Harbor gray whale! A great pair of humpbacks!
2022 03-30 SB Coast
There were two excursions today, a 9a and a 12n. At 9a the skies were overcast, there were moderate winds and seas. The sun took over mid-way through the morning trip, and by the time we departed Santa Barbara Landing a noon, seas had flattened a bit and there was no wind. For the day there were 4 humpback whales and 2 gray whales sighted.
The so called “harbor” gray whale is still active inside the mouth of Santa Barbara Harbor. Both incoming and outgoing vessels must slow, stop or deviate from their course to avoid it. Kayakers surrounded the animal at 9a. The whale is small, perhaps a sub-adult or late juvenile, and has a distinctive white patch of skin directly behind its blowhole. You can see all this in the photograph I’ve attached. We had two sightings of this animal, first as we returned from our morning adventure, then again as we departed the harbor for the noon excursion.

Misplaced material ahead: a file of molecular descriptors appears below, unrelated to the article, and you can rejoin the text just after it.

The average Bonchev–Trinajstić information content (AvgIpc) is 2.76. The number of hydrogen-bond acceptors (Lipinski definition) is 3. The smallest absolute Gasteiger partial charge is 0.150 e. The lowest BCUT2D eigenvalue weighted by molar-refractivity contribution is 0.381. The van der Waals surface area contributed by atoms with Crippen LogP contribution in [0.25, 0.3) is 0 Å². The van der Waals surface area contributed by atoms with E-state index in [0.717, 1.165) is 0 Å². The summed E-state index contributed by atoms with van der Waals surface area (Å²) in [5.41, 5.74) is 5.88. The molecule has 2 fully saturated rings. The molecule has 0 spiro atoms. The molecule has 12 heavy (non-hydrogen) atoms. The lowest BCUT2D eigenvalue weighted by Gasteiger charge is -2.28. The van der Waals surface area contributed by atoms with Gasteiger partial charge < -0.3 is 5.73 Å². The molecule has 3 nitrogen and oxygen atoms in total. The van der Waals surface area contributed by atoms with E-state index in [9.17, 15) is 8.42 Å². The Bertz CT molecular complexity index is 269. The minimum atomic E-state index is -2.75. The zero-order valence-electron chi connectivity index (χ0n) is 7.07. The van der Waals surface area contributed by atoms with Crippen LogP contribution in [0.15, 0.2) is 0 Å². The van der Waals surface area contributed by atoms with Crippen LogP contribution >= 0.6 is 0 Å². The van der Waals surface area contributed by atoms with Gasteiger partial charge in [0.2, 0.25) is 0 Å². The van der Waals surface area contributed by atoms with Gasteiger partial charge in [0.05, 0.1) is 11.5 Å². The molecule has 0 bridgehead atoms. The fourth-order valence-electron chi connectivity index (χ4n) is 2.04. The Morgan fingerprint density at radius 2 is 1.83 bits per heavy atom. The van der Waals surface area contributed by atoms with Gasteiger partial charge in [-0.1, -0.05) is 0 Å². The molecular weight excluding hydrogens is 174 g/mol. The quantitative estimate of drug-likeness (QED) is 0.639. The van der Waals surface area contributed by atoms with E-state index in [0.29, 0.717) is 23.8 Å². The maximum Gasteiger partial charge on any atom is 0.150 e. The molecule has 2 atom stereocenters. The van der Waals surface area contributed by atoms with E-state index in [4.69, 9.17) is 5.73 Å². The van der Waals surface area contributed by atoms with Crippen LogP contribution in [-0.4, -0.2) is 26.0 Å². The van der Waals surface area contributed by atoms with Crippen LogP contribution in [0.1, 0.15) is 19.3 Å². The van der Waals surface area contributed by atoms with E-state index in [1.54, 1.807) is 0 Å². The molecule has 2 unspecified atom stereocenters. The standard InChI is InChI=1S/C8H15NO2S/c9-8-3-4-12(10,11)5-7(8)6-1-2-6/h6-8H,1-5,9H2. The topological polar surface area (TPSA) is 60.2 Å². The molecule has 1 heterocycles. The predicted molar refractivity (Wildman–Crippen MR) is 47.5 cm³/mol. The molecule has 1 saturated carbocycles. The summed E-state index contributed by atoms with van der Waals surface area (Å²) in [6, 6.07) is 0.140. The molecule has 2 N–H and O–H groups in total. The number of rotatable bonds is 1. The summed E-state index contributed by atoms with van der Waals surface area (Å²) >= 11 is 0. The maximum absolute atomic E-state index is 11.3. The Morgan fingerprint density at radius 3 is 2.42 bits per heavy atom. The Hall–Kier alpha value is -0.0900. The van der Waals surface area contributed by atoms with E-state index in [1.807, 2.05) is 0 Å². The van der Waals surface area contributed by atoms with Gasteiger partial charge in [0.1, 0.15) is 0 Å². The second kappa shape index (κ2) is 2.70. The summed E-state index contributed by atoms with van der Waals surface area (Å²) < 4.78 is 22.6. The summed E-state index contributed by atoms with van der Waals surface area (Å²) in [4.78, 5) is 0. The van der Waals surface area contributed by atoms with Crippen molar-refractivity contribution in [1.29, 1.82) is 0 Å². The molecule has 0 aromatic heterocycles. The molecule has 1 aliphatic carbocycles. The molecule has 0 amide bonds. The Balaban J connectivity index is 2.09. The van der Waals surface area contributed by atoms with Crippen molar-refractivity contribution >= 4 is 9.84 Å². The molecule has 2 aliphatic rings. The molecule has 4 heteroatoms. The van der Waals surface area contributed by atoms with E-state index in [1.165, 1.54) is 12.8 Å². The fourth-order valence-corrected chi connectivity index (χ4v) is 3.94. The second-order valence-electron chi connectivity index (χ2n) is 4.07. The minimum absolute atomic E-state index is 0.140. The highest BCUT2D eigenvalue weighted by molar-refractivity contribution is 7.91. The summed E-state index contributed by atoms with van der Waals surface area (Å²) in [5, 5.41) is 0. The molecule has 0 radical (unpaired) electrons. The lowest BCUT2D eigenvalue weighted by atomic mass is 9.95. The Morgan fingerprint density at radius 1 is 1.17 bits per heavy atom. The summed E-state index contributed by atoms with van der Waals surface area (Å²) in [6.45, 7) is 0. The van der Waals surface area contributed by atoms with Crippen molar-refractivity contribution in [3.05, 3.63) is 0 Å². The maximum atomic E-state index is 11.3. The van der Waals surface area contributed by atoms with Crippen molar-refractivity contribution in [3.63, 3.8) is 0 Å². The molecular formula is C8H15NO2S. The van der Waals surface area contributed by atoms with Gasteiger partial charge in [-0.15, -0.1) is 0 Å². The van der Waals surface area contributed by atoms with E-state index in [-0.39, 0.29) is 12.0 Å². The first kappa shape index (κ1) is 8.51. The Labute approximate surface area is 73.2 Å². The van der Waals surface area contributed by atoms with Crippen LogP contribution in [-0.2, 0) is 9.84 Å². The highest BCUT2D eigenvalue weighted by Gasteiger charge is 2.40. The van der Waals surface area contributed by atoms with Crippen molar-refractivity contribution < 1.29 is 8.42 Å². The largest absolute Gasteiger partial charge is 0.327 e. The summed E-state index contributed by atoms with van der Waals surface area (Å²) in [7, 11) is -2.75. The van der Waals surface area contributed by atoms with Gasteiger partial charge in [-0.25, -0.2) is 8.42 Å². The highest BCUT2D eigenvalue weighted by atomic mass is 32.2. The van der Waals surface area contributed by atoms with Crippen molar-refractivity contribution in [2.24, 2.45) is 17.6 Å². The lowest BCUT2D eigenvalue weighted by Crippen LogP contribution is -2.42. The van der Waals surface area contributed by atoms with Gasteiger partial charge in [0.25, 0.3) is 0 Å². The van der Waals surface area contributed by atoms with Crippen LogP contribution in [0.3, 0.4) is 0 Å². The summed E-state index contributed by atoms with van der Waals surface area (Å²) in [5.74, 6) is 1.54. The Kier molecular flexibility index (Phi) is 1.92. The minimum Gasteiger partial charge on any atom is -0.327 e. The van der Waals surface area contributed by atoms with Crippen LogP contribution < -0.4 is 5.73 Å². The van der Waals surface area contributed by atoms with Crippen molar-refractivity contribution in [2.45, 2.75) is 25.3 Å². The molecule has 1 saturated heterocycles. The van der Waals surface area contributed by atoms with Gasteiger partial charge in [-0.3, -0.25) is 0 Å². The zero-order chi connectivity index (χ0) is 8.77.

The four sightings of humpback whales consisted of the same pair being watched closely on each trip. During the late middle of the 9a trip, Captain Dave spotted the pair, got located nearby, and had great looks. Then, at the start of the noon excursion, we ran back out and had another nice visit with the pair. Both were adults, and both stayed together during both encounters. These were wonderful flukers, and it was easy to tell them apart as one had a pure white tail with a small black margin all the way around. The second had a dark tail with a large area of white patches on each fluke.
By the way, the pure white-tailed animal is known to us, and is named “Snowflake.” It was first recorded in July 2017, and is a male. It’s designation by Cascadia Research is CRC-16533, and on Happywhale.com HW-MN0500973.
You never know what Mother Nature has in store. Bob Perry Condor Express, and